Academic journal article Studia Musicologica

Sauer's, Godowsky's, and Backhaus's Budapest Recitals in the Reviews of Géza Csáth (1906-1912)

Academic journal article Studia Musicologica

Sauer's, Godowsky's, and Backhaus's Budapest Recitals in the Reviews of Géza Csáth (1906-1912)

Article excerpt

Géza Csáth1 (1887, Szabadka, Austria-Hungary - 1919, Kelebija, Kingdom of Serbs, Croats and Slovenes), a neuropsychiatrist, writer, music critic and composer, is one of the most distinguished Hungarian representatives of modern literature. Known to the wider public mainly for his short stories estimated as masterpieces,2 he also wrote over 530 music critiques and articles he published in daily and weekly newspapers as well in some specialized journals.3 Most of these texts have a predominantly informative character, and their goal is to report on musical events and performances of foreign artists in Szabadka (today: Subotica, Serbia) and Budapest. However, the critiques gave Csáth also the opportunity to express his support for modernism and his ideas on national style in Hungarian music.

What can immediately be noticed while reading the music critiques of Géza Csáth is his special sensitivity to the performing practice of the pianists who gave concerts in Budapest. Because of that, his critiques, which are the subject of research in this work, can also be read as a unique phenomenology of the changes in the domain of modern piano performance, which became fully evident only after the author's untimely death. Although Csáth did not explicitly deal with the aforementioned issue in his texts, the authors think that - partly because of his acquaintanceship with the young Béla Bartók who, like Wilhelm Backhaus, represented the modern piano interpretation of the twentieth century - Csáth was undoubtedly aware of the changes happening in the contemporary pianists' technique and performance style.

Concert life in Budapest in the second half of the nineteenth and at the beginning of the twentieth century

The social conditions necessary for the development of artistic music in Hungary, especially in Budapest, improved during the second half of the nineteenth century. An important incentive was the unification of Óbuda, Buda, and Pest in 1873, making the Hungarian capital an economic center which "was very quickly able to compete with the other capital on the Danube, Vienna."4 However, as it has already been observed, even before the Austro-Hungarian Compromise of 1867 some consolidating factors could already be found in the Hungarian music life. The most important one among them was the activity of the celebrated musicians Franz Liszt, Ferenc Erkel, Mihály Mosonyi, Robert Volkmann, Ede Reményi, and Kornél Ábrányi.5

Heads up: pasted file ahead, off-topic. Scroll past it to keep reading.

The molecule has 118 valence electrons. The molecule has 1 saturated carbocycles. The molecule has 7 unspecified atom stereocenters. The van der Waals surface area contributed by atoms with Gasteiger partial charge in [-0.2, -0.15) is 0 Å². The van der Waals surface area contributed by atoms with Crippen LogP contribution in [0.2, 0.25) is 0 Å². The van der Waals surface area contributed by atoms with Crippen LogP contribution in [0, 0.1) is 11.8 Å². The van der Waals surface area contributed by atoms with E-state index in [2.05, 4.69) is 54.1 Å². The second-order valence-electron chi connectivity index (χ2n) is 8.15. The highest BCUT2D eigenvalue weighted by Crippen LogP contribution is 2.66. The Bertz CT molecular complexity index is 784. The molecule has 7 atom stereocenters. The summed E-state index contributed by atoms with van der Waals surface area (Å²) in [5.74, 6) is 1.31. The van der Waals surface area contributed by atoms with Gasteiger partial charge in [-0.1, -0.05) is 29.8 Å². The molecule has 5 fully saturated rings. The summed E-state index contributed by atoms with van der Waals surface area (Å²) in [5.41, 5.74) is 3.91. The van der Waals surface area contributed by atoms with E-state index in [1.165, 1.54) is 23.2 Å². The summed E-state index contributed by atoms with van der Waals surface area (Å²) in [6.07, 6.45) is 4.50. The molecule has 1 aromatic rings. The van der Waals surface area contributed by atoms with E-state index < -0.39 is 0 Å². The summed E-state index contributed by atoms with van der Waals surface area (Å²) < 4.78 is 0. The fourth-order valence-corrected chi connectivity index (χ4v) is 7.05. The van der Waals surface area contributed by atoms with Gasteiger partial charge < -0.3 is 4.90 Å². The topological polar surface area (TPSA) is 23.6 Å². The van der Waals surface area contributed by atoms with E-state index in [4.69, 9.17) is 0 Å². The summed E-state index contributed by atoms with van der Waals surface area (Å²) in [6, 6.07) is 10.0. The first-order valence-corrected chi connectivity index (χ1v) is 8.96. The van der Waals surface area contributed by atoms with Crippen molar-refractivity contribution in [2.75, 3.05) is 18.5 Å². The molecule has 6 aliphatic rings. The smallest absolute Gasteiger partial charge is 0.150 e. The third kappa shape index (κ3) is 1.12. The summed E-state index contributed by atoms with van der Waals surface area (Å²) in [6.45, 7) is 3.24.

The development of concert life in Budapest was supported by the establishment of adequate institutions: the Pest-Buda Music Association (1836), the National Conservatory (1867), the Hungarian Theater (1837; later National Theater), the Budapest Philharmonic Orchestra (1853),6 the Hungarian Royal Academy of Music (1875; today: Franz Liszt Academy of Music) and the Hungarian Royal Opera House (1884).7 In 1865, Budapest got a new concert venue, the Vigadó Concert Hall, where concerts of the most important Hungarian musicians and orchestras started to take place. Young composers also presented their works and world renowned guests gave concerts there. "The professionalism of the Hungarian musical public life that received them did not fall short of the achievements of other European capitals; as the millennium approached, Budapest was no longer on the fringe of Europe, what Wagner had dismissed as an "unmusikalische Stadt," but henceforth a favored destination on the concert tours of world-famous artists."8 The establishment and the development of the Hungarian music institutions were accompanied with the education of the audience. Music publishing was spreading,9 and music critique, an equally important factor in music life, was emerging.10 Daily newspapers and specialized journals were reporting with an increasing regularity about concerts and music events, which greatly contributed to the profiling of the music audience.

During the second half of the nineteenth century, important premieres of music pieces took place directed by Ferenc Erkel and Hans Richter, while Erkel's son, Sándor Erkel, invited world-famous composers such as Karl Reinecke, Karl Goldmark, Camille Saint-Saēns, Johannes Brahms, Gustav Mahler, Edmund von Mihalovich, Charles-Marie Widor, and Antonín Dvorak11 to conduct the Philharmonic Orchestra's performance of their works. …

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